Returning to the office? Five ways to stay healthy
Going back into the office, even if for only a couple of days a week, can feel like a big adjustment – your whole routine has to change and you’ll almost definitely have to get up earlier.
Working from home has definitely had its perks, like saving money on coffee and lunches out, being able to eat healthy lunches made from scratch and fitting in a home workout instead of commuting.
Although returning to the office will have its challenges, it’s a great opportunity to create a new routine that works better for you than before. Read: having more energy and feeling happier with your body.
To put new habits into place that are sustainable, Kimberley Neve, a Registered Associate Nutritionist shares her top five tips for staying healthy in an office job.
1) Plan ahead
You probably knew this one was coming, but it’s absolutely vital to plan for your days at work. This can include batch cooking one day a week, or buying in the foods you need for easy snack and lunch options. Make sure you have a water bottle for your desk (or at least a mug) and keep your fridge food in a bag that you can label. There’s really nothing worse than someone ‘accidentally’ stealing your snack!
You should also plan your morning so that you get some kind of movement too. Can you convert some of your commute by walking an extra part? Or could you cycle in? You might have to bite the bullet and set your alarm a little earlier, even just to fit in some morning stretches, but you’ll feel the benefit of morning movement for the whole day.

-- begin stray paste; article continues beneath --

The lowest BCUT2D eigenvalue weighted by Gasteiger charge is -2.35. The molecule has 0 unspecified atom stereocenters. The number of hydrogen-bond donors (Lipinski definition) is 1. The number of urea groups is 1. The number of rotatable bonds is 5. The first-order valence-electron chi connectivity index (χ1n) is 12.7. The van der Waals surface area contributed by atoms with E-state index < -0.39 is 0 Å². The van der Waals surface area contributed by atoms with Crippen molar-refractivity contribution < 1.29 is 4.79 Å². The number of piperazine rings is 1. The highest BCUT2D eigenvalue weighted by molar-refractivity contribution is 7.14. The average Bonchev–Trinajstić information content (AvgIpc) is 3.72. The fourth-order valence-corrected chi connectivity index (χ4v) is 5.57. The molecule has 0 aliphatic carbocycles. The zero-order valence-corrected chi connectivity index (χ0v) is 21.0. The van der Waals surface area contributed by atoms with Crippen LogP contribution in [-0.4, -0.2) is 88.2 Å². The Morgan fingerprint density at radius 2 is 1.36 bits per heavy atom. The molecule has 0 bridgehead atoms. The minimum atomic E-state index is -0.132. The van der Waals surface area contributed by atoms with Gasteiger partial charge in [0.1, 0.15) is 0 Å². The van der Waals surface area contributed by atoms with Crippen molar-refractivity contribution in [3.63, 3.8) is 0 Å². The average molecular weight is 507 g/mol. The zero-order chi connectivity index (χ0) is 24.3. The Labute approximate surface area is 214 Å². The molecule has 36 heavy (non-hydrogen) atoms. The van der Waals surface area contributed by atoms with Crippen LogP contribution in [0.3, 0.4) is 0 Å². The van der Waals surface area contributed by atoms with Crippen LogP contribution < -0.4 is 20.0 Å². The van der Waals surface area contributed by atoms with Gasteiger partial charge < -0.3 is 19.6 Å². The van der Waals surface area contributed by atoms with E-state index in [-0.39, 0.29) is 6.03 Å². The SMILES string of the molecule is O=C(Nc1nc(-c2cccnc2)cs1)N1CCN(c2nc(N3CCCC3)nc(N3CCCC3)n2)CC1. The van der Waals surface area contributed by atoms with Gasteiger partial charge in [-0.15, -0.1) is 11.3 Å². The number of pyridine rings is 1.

2) Healthy snacking
The real trick to keeping your energy levels up at work is balanced snacking. The best combinations for snacks are a carbohydrate source with a protein source. Good examples are: apple and peanut butter, dried fruit and nuts, vegetable crudités or crackers with hummus or cream cheese, or even a small ‘second breakfast’ like overnight oats with fruit and nuts.
The important part is to keep snacks to set times rather than grazing all day, and manage the portion sizes so that they are sensible, especially with the carbohydrate.
For instance, two-three crackers, one piece of toast or a small handful of nuts. With balanced snacks at set times between meals, you should avoid feeling over-hungry at lunch or after work, which could make you more likely to make unhealthy choices for those meals.
3) Healthy lunches
If you tend to grab your lunch from somewhere near the office, you don’t have to opt for salads all the time to be healthy! If you do go for salad, make sure it’s interesting and not just leaves.
The best ones combine vegetables or salad leaves with a good source of protein, such as a chicken breast or tofu, and a whole grain carbohydrate, such as rice, bread or pasta, or other grains like quinoa and couscous. If the salad does not look filling enough, try combining it with a soup or toasty to keep you satisfied for longer.